01 June 2012

CSLIS Report #7

I'm at Taylor University in Indiana for the 8th Biennial Frances White Ewbank Colloquium on C.S. Lewis and Friends. Here is my report on the third plenary session. 

An unknown C.S. Lewis MS?!? A mystery? Here are the facts.

The “Light” MS appeared out of nowhere in the 1980s. Changed hands, finally reached Dr. Edwin Duncan Brown. Earlier version, “The Man Born Blind.” Late '80s, accusations that the story was a forgery. Gresham & Barfield said it was authentic, claimed eyewitness, but dated it differently. Where did it disappear to? Which version is real? What about accusations of forgery? What about how strange and shocking the story is?

The Hooper-bonfire story. { Again. Sigh. }

Hooper rescued “The Man Born Blind” and gave it that title.

Dr. Brown collected Lewisiana. A British bookdealer acquired the “Light” MS from a collector, who sold it to Ed Brown. 1997, Dr. Brown's Lewis collection came here to Taylor. It's finally being published—TODAY!!

A literary detective's adventure. When Hooper published it, he thought only Barfield and JRRT had seen the story. Sent out to a magazine, never returned? Could not be, since Gresham heard the story and saw the MS sometime in the '50s. Was it written in the '20s, then, as Barfield said? Or was “TMBB” written in the '20s and “Light” in the '50s? When was it written? Where did it go?

The ink of the “TMBB” MS was “Quink,” available in the '50s. A Boy's Life, 1945, ad for Royal Blue Quink. Barfield must be wrong, then, because this ink wasn't invented until 1931, and Royal Blue not until 1935.

Well, couldn't “Light” be just a revision of “TMBB”? Heading: his name and address. Written on sheets, rather than in a notebook. Has a title. Changes name of Robin's wife from Mary to Ann. To avoid Robin Hood allusions? There is a cross-out in “Light” that proves it comes after “TMBB.”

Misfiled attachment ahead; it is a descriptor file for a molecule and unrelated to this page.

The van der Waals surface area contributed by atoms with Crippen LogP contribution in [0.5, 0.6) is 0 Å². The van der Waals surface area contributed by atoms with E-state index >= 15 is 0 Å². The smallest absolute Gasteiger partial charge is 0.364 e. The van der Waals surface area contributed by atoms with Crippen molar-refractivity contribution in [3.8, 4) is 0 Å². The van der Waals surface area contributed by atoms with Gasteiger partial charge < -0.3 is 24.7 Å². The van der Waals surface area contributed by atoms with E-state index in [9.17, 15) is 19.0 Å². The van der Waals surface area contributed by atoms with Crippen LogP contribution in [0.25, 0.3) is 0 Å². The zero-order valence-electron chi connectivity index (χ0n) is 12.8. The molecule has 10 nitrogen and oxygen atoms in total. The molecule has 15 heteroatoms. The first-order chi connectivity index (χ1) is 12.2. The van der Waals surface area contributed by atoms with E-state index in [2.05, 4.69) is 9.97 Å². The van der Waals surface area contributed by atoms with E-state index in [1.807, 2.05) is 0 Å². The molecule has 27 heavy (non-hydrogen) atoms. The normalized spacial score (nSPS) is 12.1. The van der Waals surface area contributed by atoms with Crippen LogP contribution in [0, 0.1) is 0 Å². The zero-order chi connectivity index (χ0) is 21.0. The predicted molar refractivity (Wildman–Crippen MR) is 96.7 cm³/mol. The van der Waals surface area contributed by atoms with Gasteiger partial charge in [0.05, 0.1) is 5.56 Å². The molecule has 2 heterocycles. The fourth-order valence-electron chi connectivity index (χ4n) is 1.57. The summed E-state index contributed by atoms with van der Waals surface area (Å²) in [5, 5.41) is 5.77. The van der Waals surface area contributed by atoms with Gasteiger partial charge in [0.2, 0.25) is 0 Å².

Ed Brown always thought the two were written at the same time. CSL handwriting changed throughout his life. The letter “g” is the most distinctive, and proves “Light” must be post-1931. The letter “f,” too, points to this late dating. Perhaps there's a “Q” manuscript?

So, finally, Charlie Starr went to see Walter Hooper with his Q and late-dating theory. And Hooper was fine with it. Hooper talked about Lewis as writer and rewriter—Lewis did not see writing as a chore, but as a necessary part of thinking. He very well could have written and rewritten this story three times.

Tentative conclusion, then? “The Man Born Blind” was written between the spring of 1944 and Oct 1945. “Light” is a revision soon after. There's probably still a Q, which was the one Barfield saw in the 1920s.

And what about the interpretation of the story? Well, it's ambiguous. But if the ending could be read positively, then, it is because Lewis consistently uses light as an object: a Platonic metaphor. Glory is made of light. Robin dives into the true light, into rebirth, into enlightenment.

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